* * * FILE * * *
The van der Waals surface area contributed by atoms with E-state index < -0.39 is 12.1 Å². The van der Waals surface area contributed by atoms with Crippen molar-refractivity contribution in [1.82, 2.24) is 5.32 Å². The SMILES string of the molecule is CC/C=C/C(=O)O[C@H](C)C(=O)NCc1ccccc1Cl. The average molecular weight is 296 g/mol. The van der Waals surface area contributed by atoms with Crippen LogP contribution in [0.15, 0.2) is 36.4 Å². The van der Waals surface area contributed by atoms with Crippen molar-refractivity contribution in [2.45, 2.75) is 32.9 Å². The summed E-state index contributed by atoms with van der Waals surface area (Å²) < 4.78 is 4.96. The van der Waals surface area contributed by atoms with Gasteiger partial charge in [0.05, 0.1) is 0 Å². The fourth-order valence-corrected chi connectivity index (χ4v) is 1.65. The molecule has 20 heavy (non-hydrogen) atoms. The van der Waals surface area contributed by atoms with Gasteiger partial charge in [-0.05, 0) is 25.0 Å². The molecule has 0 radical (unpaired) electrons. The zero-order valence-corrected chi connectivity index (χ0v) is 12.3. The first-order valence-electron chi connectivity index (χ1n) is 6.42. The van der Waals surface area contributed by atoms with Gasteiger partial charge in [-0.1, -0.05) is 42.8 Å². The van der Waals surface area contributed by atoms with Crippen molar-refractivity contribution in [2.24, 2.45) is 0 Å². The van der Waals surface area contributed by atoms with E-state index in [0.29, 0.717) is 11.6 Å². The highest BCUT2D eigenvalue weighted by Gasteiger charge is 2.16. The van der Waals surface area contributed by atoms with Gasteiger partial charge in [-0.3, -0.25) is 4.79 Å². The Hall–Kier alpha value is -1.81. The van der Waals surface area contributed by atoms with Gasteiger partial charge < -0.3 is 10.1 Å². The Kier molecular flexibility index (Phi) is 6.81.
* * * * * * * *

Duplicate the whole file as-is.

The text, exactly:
The van der Waals surface area contributed by atoms with E-state index < -0.39 is 12.1 Å². The van der Waals surface area contributed by atoms with Crippen molar-refractivity contribution in [1.82, 2.24) is 5.32 Å². The SMILES string of the molecule is CC/C=C/C(=O)O[C@H](C)C(=O)NCc1ccccc1Cl. The average molecular weight is 296 g/mol. The van der Waals surface area contributed by atoms with Crippen LogP contribution in [0.15, 0.2) is 36.4 Å². The van der Waals surface area contributed by atoms with Crippen molar-refractivity contribution in [2.45, 2.75) is 32.9 Å². The summed E-state index contributed by atoms with van der Waals surface area (Å²) < 4.78 is 4.96. The van der Waals surface area contributed by atoms with Gasteiger partial charge in [0.05, 0.1) is 0 Å². The fourth-order valence-corrected chi connectivity index (χ4v) is 1.65. The molecule has 20 heavy (non-hydrogen) atoms. The van der Waals surface area contributed by atoms with Gasteiger partial charge in [-0.05, 0) is 25.0 Å². The molecule has 0 radical (unpaired) electrons. The zero-order valence-corrected chi connectivity index (χ0v) is 12.3. The first-order valence-electron chi connectivity index (χ1n) is 6.42. The van der Waals surface area contributed by atoms with Gasteiger partial charge in [-0.1, -0.05) is 42.8 Å². The van der Waals surface area contributed by atoms with Crippen molar-refractivity contribution in [2.24, 2.45) is 0 Å². The van der Waals surface area contributed by atoms with E-state index in [0.29, 0.717) is 11.6 Å². The highest BCUT2D eigenvalue weighted by Gasteiger charge is 2.16. The van der Waals surface area contributed by atoms with Gasteiger partial charge in [-0.3, -0.25) is 4.79 Å². The Hall–Kier alpha value is -1.81. The van der Waals surface area contributed by atoms with Gasteiger partial charge < -0.3 is 10.1 Å². The Kier molecular flexibility index (Phi) is 6.81.